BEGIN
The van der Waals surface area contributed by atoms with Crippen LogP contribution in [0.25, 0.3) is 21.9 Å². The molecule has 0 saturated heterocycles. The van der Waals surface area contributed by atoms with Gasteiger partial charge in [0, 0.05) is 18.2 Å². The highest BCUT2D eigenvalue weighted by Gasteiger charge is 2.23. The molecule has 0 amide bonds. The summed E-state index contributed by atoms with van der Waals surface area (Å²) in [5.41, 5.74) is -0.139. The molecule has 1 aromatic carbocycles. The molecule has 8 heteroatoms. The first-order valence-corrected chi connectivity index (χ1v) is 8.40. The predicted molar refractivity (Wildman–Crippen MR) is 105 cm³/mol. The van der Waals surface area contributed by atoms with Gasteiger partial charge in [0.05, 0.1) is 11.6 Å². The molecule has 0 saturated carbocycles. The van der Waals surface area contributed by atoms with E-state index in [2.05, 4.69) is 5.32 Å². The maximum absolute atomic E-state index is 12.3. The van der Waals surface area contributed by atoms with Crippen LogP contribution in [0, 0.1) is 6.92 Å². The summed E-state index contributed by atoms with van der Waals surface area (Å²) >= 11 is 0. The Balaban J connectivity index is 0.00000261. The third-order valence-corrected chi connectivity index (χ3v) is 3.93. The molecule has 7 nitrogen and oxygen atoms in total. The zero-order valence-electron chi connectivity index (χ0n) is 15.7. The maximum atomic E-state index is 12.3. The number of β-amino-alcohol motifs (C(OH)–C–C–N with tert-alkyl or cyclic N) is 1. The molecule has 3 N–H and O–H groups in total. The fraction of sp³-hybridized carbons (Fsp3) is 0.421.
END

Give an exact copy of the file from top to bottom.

The van der Waals surface area contributed by atoms with Crippen LogP contribution in [0.25, 0.3) is 21.9 Å². The molecule has 0 saturated heterocycles. The van der Waals surface area contributed by atoms with Gasteiger partial charge in [0, 0.05) is 18.2 Å². The highest BCUT2D eigenvalue weighted by Gasteiger charge is 2.23. The molecule has 0 amide bonds. The summed E-state index contributed by atoms with van der Waals surface area (Å²) in [5.41, 5.74) is -0.139. The molecule has 1 aromatic carbocycles. The molecule has 8 heteroatoms. The first-order valence-corrected chi connectivity index (χ1v) is 8.40. The predicted molar refractivity (Wildman–Crippen MR) is 105 cm³/mol. The van der Waals surface area contributed by atoms with Gasteiger partial charge in [0.05, 0.1) is 11.6 Å². The molecule has 0 saturated carbocycles. The van der Waals surface area contributed by atoms with E-state index in [2.05, 4.69) is 5.32 Å². The maximum absolute atomic E-state index is 12.3. The van der Waals surface area contributed by atoms with Crippen LogP contribution in [0, 0.1) is 6.92 Å². The summed E-state index contributed by atoms with van der Waals surface area (Å²) >= 11 is 0. The Balaban J connectivity index is 0.00000261. The third-order valence-corrected chi connectivity index (χ3v) is 3.93. The molecule has 7 nitrogen and oxygen atoms in total. The zero-order valence-electron chi connectivity index (χ0n) is 15.7. The maximum atomic E-state index is 12.3. The number of β-amino-alcohol motifs (C(OH)–C–C–N with tert-alkyl or cyclic N) is 1. The molecule has 3 N–H and O–H groups in total. The fraction of sp³-hybridized carbons (Fsp3) is 0.421.